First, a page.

How Do We Measure Volume?

When measuring a sound's volume, you're actually measuring the sound pressure level. This unit of measurement is called decibels.

All sounds we perceive consist of air pressure oscillations that hit our ear drums. Only once they are transferred to our brain, are they converted into information. Depending on the energy with which the oscillations – meaning the sound waves – hit our ear drums, we perceive them as loud or quiet. The more energy a sound has the louder we perceive it. To measure volume we use the unit of decibels – abbreviated to dB.

The lowest perceivable volume, meaning the quietest sound humans can hear, is 0 decibels. Volumes of approximately 50 dB are pleasant for us, while the discomfort threshold starts at around 100 dB. Painful sound levels go from 120 dB on up. What’s important to know is that 100 dB are not twice as loud as 50 dB. Perception of volume is always subjective and depends on one’s own hearing but generally speaking, an increase of 10 dB roughly corresponds to the perceived volume doubling in intensity. Thus, 60 dB are perceived as twice as loud as 50 dB.

Therefore, in noisy environments it is very important to protect one’s hearing to tampen dB levels from a dangerous level to a safe level. Various hearing protection products such as ear plugs for music lovers only filter out disrupting, damaging frequencies, however.

To keep your hearing healthy, educate yourself on hearing protection and what devices are appropriate to where in certain situations.

What is the Decibel Scale?

Table showing the decibel levels of ambient sounds and noises
Measuring sound pressure levels is complex and requires complicated calculations. The decibel scale was introduced to make measurements easier for us to grasp. It looks at the unique capability of human hearing to strongly differentiate low sound levels while even large differences in sound pressure are not as precisely perceived in the high decibel range. Using various filters, particularly low or high frequencies are reduced or regulated depending on our perception. The value on the scale thus corresponds more with our perceptions and  is made measurable. dB values are most often given in dB (A) – the A standing for the use of the A filter, otherwise known as the sound level evaluation curve A.

Decibel values are thus only linear at first glance – 120 dB seem to be twice as loud as 60 dB. That’s not the case, however. The decibel scale is structured logarithmically. For measured values this means that a circular saw is not just twice as loud as talking but that its relative sound pressure is actually approx. 1,000 times as high.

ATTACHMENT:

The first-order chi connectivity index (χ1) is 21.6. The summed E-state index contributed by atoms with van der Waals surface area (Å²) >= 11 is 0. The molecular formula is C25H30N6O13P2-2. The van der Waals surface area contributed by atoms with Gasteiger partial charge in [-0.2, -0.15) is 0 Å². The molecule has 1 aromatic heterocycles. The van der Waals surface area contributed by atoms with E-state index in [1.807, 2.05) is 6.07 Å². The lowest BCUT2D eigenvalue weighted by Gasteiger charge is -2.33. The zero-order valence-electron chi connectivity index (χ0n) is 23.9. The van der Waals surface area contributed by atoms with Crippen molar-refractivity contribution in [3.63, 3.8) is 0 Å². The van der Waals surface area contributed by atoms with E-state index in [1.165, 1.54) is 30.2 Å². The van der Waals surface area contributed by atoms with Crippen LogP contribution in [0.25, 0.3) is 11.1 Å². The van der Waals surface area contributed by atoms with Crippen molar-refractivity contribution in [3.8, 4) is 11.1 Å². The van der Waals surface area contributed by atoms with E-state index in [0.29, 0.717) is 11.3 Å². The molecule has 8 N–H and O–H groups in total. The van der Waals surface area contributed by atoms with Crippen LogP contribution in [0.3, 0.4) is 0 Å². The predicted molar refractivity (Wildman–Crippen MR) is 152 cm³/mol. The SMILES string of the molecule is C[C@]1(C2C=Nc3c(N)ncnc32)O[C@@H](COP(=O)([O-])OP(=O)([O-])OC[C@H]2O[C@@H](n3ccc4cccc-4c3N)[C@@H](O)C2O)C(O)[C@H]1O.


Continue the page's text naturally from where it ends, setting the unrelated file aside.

Apart from this so-called dB(A) scale to measure noise, there is the dB(HL) scale used by audiologists and hearing acousticians to determine hearing loss.
Leaves rustling in the wind, or the hum of a computer fan can measure near 10 dB. Whispering reaches 20 dB and normal conversation roughly 60 dB. A passing train or a lawn mower score at 80 dB. Those who love to frequent music concerts are subjected to the same (110 dB) noise level that jackhammers and circular saws produce. The noise created by jet planes – roughly 160 dB – is well into where our pain threshold is. Firecrackers or handguns going off right next to the ear are extremely loud and harmful. They can reach dB values of up to 180. The extent to which we feel sound, meaning how disruptive it is to us, is also influenced by the distance between the source of the sound and our hearing system.

The Impact of Noise on Our Ears

At times, we all put our hands up and cover our ears. It could be a passing ambulance or fire alarm that causes this reaction. Our protective mechanism makes a lot of sense for even a little noise that can cause lasting hearing damage and also adversely affect the entire body. Studies have shown that prolonged exposure to even moderate-elevated levels of ambient noise can have lasting effects:
  • 40 dB and up: Learning and concentration become challenging
  • 60 dB and up: Long-term exposure may result in hearing damage
  • 65 dB and up: Higher risk of cardiovascular diseases in case of long-term exposure
  • 85 dB and up: Loud work places can do permanent damage over the years
  • 120 dB and up: Hearing damage possible even in case of short-term exposure

Who is at Risk for Hearing Damage?

In particular, people subjected to certain noise levels as part of their jobs, are at risk of suffering hearing loss sooner than later. Permanent noise from power drills, chainsaws, air planes or music is present in many occupations.
Forestry workers, road construction workers, builders and factory workers are just as much at risk as professional musicians in orchestras or bartenders that work in noisy nightclubs.

Tips for Your Hearing Protection

Protect your hearing from prolonged and excessive noise:
  • Turn the volume to the minimum setting when listening to music using headphones
  • Maintain as much distance as possible to the source of the noise
  • Put your hands over your ears when perceiving a sound as disruptive
  • Wear ear plugs when subjected to high sound pressure for prolonged periods of time – for instance at concerts or on a construction site
  • Regularly take hearing tests to detect possible hearing loss at an early stage and to allow treatment